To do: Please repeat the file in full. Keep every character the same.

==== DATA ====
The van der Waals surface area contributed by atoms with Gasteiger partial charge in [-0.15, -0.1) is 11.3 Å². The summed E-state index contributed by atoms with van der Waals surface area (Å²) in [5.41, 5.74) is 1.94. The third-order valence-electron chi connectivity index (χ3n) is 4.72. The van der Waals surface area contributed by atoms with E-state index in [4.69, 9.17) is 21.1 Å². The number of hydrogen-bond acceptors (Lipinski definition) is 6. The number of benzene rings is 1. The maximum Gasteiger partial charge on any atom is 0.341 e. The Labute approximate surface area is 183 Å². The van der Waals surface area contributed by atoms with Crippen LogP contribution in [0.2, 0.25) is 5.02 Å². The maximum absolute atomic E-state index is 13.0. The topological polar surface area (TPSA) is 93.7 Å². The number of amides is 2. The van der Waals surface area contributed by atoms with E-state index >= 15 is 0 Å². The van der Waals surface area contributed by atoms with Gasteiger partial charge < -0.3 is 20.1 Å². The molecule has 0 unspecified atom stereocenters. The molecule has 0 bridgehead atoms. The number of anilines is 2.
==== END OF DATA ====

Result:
The van der Waals surface area contributed by atoms with Gasteiger partial charge in [-0.15, -0.1) is 11.3 Å². The summed E-state index contributed by atoms with van der Waals surface area (Å²) in [5.41, 5.74) is 1.94. The third-order valence-electron chi connectivity index (χ3n) is 4.72. The van der Waals surface area contributed by atoms with E-state index in [4.69, 9.17) is 21.1 Å². The number of hydrogen-bond acceptors (Lipinski definition) is 6. The number of benzene rings is 1. The maximum Gasteiger partial charge on any atom is 0.341 e. The Labute approximate surface area is 183 Å². The van der Waals surface area contributed by atoms with Crippen LogP contribution in [0.2, 0.25) is 5.02 Å². The maximum absolute atomic E-state index is 13.0. The topological polar surface area (TPSA) is 93.7 Å². The number of amides is 2. The van der Waals surface area contributed by atoms with E-state index >= 15 is 0 Å². The van der Waals surface area contributed by atoms with Gasteiger partial charge < -0.3 is 20.1 Å². The molecule has 0 unspecified atom stereocenters. The molecule has 0 bridgehead atoms. The number of anilines is 2.